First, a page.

in Children’s rights, Eastern enlargement and the EU human rights regime
Author: Ingi Iusmen

This book offers a timely exploration of the nature and scale of the emergent EU human rights regime by critically examining how and why EU intervention in human rights matters (with a key focus on child protection in Romania) as part of Eastern enlargement, has had feedback effects on the EU’s own institutional and policy structures. By drawing on the human rights conditionality (particularly in relation to children’s rights) as applied to Romania, this book demonstrates that the feedback effects regarding children’s rights have transformed the EU institutions’ role and scope in this policy area both in EU internal and external human rights dimensions. The process-tracing dimension illustrates why policy issues emerge on EU political agenda, which is in line with agenda-setting processes, and why they persist over time, which reflects historical institutionalist accounts. It is also shown that Eastern enlargement has raised the profile of Roma protection, international adoptions, the disabled and mental health at the EU level. The impact of these developments has been further reinforced by the constitutional and legal provisions included in the Lisbon Treaty. It is argued that Eastern enlargement along with the post-Lisbon constitutional changes have generated the emergence of a more robust and well-defined EU human rights regime in terms of its constitutional, legal and institutional clout.

Abstract only
Ingi Iusmen

issue of international adoption. In other words, given the scale and high profile of the EU’s intervention in areas such as child protection, it was deemed that Romania’s case would have repercussions on the EU’s approach to human rights in general. In the same vein, EU intervention in child protection in Romania also produced feedback effects on the current EU enlargement policy, as children’s rights have now become an entrenched and standardized EU accession condition, which signals the continuation of the policy framework developed initially in relation to Romania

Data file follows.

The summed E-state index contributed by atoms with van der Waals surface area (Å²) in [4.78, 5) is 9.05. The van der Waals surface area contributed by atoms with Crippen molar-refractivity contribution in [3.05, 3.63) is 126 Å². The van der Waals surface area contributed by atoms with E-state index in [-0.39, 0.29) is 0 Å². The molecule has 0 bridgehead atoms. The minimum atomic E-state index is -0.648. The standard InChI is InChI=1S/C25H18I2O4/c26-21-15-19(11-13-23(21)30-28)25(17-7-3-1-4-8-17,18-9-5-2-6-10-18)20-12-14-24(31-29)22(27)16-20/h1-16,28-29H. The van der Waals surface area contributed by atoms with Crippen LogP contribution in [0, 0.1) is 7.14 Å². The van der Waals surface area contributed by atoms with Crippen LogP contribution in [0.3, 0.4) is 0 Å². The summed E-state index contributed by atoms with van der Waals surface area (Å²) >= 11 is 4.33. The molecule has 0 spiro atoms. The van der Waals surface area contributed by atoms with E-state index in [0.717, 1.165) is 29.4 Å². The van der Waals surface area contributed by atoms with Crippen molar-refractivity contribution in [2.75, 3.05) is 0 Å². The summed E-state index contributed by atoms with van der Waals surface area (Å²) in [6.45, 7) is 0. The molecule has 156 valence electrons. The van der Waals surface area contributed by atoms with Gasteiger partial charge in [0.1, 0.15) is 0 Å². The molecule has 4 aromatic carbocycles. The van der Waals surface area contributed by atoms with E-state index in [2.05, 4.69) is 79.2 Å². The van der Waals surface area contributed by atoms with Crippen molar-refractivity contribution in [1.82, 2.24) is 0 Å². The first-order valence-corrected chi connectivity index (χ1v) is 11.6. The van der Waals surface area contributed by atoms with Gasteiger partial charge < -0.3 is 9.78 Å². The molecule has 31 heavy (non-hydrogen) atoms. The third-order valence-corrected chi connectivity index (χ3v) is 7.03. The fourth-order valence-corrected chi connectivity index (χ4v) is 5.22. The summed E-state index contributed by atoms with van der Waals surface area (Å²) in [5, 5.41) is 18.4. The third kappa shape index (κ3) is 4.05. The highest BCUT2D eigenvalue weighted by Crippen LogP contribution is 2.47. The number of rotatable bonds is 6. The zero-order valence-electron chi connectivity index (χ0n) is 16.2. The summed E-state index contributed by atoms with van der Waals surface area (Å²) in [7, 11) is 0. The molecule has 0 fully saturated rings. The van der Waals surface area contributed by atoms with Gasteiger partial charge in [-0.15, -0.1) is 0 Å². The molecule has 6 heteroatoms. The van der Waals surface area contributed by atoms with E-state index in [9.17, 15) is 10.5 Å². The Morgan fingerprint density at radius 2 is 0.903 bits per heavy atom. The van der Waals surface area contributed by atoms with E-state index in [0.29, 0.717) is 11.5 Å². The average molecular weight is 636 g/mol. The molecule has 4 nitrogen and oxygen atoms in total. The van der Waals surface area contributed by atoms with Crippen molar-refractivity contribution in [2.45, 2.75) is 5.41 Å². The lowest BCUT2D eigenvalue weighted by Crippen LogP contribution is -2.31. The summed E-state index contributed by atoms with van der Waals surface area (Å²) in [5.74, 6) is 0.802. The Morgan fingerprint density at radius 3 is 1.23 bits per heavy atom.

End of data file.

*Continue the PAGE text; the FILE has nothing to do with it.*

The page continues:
in Children’s rights, Eastern enlargement and the EU human rights regime
Abstract only
Annabelle Littoz-Monnet

and audio-visual sectors, where EU intervention could be justified not only with reference to the requirements of the Single Market, but also with regards to world-wide technological changes. Private actors played an important role in the three policy areas examined, but were particularly proactive in the book policy sector, prompting EU institutions’ examination of book trade legislation in the EU. Thus, the Europeanisation of national policies in the book, audio-visual and copyright fields (in the sense that national level policy choices were constrained by EU

in The European Union and culture
The ‘Television Without Frontiers’ Directive
Annabelle Littoz-Monnet

the connections between private actors and EU structures, and the impact of EU intervention on member states’ legislative and policy traditions. Competition between venues Connections between private actors and EU institutions, and the liberalisation strategies of the book market which stemmed from it, challenged member governments’ policies. This phenomenon will be examined in three EU countries: in France (one of the most ‘interventionist’ EU states in the cultural sector), Germany (where a cross-border agreement was in force), and in the UK (one of the most

in The European Union and culture